As parent, you can be consulted on APD services, with limitations (see Risks below).
The statute dictates that the “client” (your child) will be consulted about the development of an APD plan if they are competent.
Control over the determination of competency lies with APD staff, as opposed to you and a judge with guardianship.
For you to be involved, APD staff would need to determine that your child is not competent.
Client advocate status does not give you any legal authority, you are merely allowed to participate in decisions relating to services with APD.
5. Durable Power of Attorney
A legal instrument that your child would sign that gives you (or someone else) the right to serve as his or her “agent”, which is also called an “attorney in fact”. The instrument gives the agent the legal authority to make decisions, including legal, financial or health related. A “durable” power of attorney (DPOA) means that it is intended to continue even if the person granting it becomes incapacitated.
Once given, you can make just about any decision on behalf of your child without their prior consent.
At the time of signing, your child must have the mental capacity to understand what they are signing, the effect of a power of attorney, to whom rights are being granted and what property may be affected. This is a high threshold. that tends to make the use of a DPOA for a child with a developmental disability irrelevant:
If a child is competent, then a DPOA would not be needed in the first place, unless used for some other estate planning purpose.
A DPOA cannot be used to help a child with a developmental disability who struggles with some decision making. Arguably, that child would not have the competency to enter into the DPOA, rendering it invalid on its face.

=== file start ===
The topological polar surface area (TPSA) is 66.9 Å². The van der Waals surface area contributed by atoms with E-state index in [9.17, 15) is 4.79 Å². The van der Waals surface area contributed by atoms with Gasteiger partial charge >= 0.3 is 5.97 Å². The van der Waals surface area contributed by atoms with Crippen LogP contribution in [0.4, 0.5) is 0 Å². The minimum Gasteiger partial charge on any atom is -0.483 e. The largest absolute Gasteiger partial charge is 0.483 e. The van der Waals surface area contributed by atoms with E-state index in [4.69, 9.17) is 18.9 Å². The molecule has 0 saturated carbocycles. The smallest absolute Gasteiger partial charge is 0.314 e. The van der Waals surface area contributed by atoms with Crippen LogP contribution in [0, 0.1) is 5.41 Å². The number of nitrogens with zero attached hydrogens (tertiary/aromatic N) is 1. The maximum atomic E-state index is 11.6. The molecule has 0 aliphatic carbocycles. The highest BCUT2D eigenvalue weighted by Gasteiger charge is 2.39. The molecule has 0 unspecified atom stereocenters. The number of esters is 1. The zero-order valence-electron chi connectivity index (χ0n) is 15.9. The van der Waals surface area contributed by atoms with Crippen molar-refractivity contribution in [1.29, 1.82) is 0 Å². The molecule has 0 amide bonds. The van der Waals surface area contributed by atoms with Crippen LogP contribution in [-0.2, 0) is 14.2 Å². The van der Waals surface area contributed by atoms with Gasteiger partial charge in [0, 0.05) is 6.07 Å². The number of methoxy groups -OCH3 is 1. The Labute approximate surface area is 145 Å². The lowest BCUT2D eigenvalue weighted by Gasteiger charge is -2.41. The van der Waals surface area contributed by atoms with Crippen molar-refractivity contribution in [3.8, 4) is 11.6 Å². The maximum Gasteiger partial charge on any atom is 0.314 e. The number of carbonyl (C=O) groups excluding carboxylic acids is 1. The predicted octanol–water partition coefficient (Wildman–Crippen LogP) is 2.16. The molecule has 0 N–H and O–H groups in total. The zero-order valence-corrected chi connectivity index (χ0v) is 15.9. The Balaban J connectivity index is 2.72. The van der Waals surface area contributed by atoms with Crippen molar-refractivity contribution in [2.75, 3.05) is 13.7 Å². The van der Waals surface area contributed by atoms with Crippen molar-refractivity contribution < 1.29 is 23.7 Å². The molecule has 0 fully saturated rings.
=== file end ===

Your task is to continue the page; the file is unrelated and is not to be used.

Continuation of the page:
DPOA’s are revocable at any time by your child, so your right to make decisions for your child would end instantly upon their revocation.
A DPOA would not prevent your child from granting a DPOA to another person, who may not have your child’s best interest in mind, or who may influence your child’s decision to revoke your DPOA.
While a DPOA gives you the authority to make decisions on behalf of your child, unlike guardianship, it does not preclude or prevent your child from make financial and healthcare decisions on their own and without your input. This may include lending money to others, co-signing on credit cards, entering into leases or taking out loans.
6. Representative Payee for Social Security Benefits
If your child receives social security benefits, you can apply to become your child’s representative payee. You will be legally responsible for negotiating and managing your child’s social security benefits, including using the benefits to pay for current and future needs, saving benefits not needed and keeping records of expenses.
You control the negotiation and receipt of Social Security funds, and can assure those funds are spent to meet your child’s basic needs.
The Social Security Administration assumes all adults are competent to receive benefits. In order for you to be appointed as a representative payee, you relinquish authority to the SSA to determine whether your child has capacity. If the SSA declines your application, your child must negotiated for, and manage, their benefits on his or her own.